Tadaoka has developed into a close community of residents who are known for their friendliness. There is a strong bond within the community; everyone is said to know and look out for other, to the point where it is even acceptable to scold neighboring children should they do something naughty. Speaking of children, the town only has two elementary schools and one junior high school. Students in the area commute to high schools in neighboring towns. The smallest part of the smallest town in Japan is a 900-meter-long section of road. This narrow road can be traversed by car in under a minute, a real blink-and-you-miss-it way to get through Tadaoka.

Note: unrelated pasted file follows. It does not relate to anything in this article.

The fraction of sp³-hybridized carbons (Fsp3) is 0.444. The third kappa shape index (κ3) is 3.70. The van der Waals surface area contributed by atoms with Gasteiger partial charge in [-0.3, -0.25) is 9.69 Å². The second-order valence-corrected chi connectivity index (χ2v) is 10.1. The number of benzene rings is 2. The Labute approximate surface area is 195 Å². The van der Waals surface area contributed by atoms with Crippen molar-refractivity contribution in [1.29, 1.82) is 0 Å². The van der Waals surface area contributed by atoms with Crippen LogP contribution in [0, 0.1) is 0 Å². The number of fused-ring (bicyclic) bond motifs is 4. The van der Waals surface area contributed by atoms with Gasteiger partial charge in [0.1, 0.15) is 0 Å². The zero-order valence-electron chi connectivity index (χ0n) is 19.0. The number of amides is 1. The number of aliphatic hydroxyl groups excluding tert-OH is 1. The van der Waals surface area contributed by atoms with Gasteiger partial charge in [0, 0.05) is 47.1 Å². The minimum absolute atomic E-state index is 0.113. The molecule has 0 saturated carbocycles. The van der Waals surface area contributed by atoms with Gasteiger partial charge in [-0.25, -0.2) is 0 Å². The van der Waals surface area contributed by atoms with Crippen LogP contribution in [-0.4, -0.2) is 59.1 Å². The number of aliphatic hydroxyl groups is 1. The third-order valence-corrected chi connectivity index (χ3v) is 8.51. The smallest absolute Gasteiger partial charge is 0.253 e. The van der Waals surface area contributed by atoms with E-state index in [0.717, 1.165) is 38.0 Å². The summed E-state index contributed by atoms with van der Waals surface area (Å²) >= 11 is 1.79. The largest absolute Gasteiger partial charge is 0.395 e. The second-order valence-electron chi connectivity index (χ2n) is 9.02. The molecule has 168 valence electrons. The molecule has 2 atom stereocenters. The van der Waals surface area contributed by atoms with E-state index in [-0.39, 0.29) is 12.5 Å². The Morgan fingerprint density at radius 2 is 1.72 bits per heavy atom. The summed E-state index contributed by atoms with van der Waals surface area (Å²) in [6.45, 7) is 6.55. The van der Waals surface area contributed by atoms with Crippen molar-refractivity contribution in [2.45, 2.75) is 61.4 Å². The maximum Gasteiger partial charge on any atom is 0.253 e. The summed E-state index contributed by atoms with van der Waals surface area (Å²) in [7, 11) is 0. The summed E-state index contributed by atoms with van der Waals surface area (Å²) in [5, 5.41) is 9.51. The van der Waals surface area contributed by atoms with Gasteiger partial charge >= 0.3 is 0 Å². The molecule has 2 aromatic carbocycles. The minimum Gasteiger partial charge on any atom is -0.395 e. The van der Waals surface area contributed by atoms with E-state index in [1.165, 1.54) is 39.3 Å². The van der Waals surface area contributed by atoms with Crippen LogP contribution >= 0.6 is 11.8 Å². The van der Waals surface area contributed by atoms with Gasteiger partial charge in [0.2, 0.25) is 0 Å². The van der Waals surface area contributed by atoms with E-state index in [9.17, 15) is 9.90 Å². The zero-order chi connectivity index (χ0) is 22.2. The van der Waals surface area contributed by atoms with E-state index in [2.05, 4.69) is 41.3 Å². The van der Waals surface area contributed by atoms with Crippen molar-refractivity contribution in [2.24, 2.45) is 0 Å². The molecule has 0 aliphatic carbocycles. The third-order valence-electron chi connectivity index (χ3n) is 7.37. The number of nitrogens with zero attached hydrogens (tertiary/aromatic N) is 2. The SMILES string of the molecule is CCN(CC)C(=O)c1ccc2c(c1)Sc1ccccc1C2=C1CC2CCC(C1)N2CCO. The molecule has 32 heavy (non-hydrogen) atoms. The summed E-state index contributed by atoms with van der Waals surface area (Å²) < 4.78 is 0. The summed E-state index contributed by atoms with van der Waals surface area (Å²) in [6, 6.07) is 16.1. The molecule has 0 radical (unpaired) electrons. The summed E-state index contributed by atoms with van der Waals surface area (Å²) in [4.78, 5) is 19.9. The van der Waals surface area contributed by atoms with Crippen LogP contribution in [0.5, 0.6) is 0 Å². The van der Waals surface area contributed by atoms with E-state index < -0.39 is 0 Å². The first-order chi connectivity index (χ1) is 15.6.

The town hosts its eponymous Tadaoka Danjiri Festival every October. It is a festival that started in the Edo period (1603-1868) to pray for bountiful harvests and safety, during which floats called danjiri are showcased from four neighborhoods within the town. They are believed to host Shinto gods from local shrines, and are paraded through the town. Compared to the famous Kishiwada Danjiri Festival, the Tadaoka Festival is a more restrained version, mostly attended by members of the local community. This means that the festival is less crowded, and visitors can get up close and personal with the highly decorative floats to admire the local craftsmanship.